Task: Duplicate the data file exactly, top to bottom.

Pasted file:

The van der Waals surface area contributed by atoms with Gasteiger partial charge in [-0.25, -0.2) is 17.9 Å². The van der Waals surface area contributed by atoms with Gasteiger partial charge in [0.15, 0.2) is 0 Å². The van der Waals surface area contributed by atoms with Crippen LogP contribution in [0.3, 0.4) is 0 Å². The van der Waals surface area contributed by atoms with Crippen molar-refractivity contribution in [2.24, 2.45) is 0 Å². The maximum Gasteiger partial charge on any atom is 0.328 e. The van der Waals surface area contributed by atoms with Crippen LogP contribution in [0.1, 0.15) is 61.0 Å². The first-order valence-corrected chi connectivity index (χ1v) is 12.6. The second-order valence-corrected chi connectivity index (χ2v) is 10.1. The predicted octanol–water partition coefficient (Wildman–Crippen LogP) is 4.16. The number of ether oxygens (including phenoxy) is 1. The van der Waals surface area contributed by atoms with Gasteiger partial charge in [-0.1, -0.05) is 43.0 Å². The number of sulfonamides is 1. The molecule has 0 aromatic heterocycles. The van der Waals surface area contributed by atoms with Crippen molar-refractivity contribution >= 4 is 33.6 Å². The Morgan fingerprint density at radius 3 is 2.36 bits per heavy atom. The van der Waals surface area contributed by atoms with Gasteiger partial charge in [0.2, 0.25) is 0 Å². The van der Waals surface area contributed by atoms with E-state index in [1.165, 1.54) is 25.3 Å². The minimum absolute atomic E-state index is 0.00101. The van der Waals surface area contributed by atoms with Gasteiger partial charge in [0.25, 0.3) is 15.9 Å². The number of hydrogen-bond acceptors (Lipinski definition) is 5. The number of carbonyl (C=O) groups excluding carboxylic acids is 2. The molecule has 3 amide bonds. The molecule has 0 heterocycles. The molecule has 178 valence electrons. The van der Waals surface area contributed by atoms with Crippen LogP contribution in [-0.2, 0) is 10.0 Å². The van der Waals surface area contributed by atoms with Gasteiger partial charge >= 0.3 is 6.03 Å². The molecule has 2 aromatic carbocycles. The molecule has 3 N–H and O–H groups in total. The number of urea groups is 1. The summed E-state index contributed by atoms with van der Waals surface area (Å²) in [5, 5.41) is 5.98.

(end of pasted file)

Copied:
The van der Waals surface area contributed by atoms with Gasteiger partial charge in [-0.25, -0.2) is 17.9 Å². The van der Waals surface area contributed by atoms with Gasteiger partial charge in [0.15, 0.2) is 0 Å². The van der Waals surface area contributed by atoms with Crippen LogP contribution in [0.3, 0.4) is 0 Å². The van der Waals surface area contributed by atoms with Crippen molar-refractivity contribution in [2.24, 2.45) is 0 Å². The maximum Gasteiger partial charge on any atom is 0.328 e. The van der Waals surface area contributed by atoms with Crippen LogP contribution in [0.1, 0.15) is 61.0 Å². The first-order valence-corrected chi connectivity index (χ1v) is 12.6. The second-order valence-corrected chi connectivity index (χ2v) is 10.1. The predicted octanol–water partition coefficient (Wildman–Crippen LogP) is 4.16. The number of ether oxygens (including phenoxy) is 1. The van der Waals surface area contributed by atoms with Gasteiger partial charge in [-0.1, -0.05) is 43.0 Å². The number of sulfonamides is 1. The molecule has 0 aromatic heterocycles. The van der Waals surface area contributed by atoms with Crippen molar-refractivity contribution >= 4 is 33.6 Å². The Morgan fingerprint density at radius 3 is 2.36 bits per heavy atom. The van der Waals surface area contributed by atoms with Gasteiger partial charge in [0.2, 0.25) is 0 Å². The van der Waals surface area contributed by atoms with E-state index in [1.165, 1.54) is 25.3 Å². The minimum absolute atomic E-state index is 0.00101. The van der Waals surface area contributed by atoms with Gasteiger partial charge in [0.25, 0.3) is 15.9 Å². The number of hydrogen-bond acceptors (Lipinski definition) is 5. The number of carbonyl (C=O) groups excluding carboxylic acids is 2. The molecule has 3 amide bonds. The molecule has 0 heterocycles. The molecule has 178 valence electrons. The van der Waals surface area contributed by atoms with Crippen LogP contribution in [-0.2, 0) is 10.0 Å². The van der Waals surface area contributed by atoms with Gasteiger partial charge >= 0.3 is 6.03 Å². The molecule has 2 aromatic carbocycles. The molecule has 3 N–H and O–H groups in total. The number of urea groups is 1. The summed E-state index contributed by atoms with van der Waals surface area (Å²) in [5, 5.41) is 5.98.